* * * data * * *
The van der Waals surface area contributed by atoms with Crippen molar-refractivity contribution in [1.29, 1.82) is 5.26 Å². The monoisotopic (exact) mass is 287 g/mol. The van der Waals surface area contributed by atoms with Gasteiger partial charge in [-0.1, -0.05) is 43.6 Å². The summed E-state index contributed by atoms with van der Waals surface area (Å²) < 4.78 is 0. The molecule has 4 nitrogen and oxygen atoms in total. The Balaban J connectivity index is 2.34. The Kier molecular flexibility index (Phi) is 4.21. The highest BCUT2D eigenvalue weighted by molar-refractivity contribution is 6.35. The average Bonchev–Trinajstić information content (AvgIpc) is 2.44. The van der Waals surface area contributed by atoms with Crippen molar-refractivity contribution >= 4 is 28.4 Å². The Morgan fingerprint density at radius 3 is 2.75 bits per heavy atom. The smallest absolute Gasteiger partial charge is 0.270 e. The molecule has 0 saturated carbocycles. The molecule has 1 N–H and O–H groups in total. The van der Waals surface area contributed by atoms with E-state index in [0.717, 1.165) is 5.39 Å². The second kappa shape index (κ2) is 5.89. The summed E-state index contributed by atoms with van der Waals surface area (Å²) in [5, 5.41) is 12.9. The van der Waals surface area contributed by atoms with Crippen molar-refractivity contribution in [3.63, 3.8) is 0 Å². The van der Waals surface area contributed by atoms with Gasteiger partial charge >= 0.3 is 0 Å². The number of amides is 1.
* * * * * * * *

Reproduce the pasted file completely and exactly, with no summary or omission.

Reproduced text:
The van der Waals surface area contributed by atoms with Crippen molar-refractivity contribution in [1.29, 1.82) is 5.26 Å². The monoisotopic (exact) mass is 287 g/mol. The van der Waals surface area contributed by atoms with Gasteiger partial charge in [-0.1, -0.05) is 43.6 Å². The summed E-state index contributed by atoms with van der Waals surface area (Å²) < 4.78 is 0. The molecule has 4 nitrogen and oxygen atoms in total. The Balaban J connectivity index is 2.34. The Kier molecular flexibility index (Phi) is 4.21. The highest BCUT2D eigenvalue weighted by molar-refractivity contribution is 6.35. The average Bonchev–Trinajstić information content (AvgIpc) is 2.44. The van der Waals surface area contributed by atoms with Crippen molar-refractivity contribution >= 4 is 28.4 Å². The Morgan fingerprint density at radius 3 is 2.75 bits per heavy atom. The smallest absolute Gasteiger partial charge is 0.270 e. The molecule has 0 saturated carbocycles. The molecule has 1 N–H and O–H groups in total. The van der Waals surface area contributed by atoms with E-state index in [0.717, 1.165) is 5.39 Å². The second kappa shape index (κ2) is 5.89. The summed E-state index contributed by atoms with van der Waals surface area (Å²) in [5, 5.41) is 12.9. The van der Waals surface area contributed by atoms with Crippen molar-refractivity contribution in [3.63, 3.8) is 0 Å². The van der Waals surface area contributed by atoms with Gasteiger partial charge >= 0.3 is 0 Å². The number of amides is 1.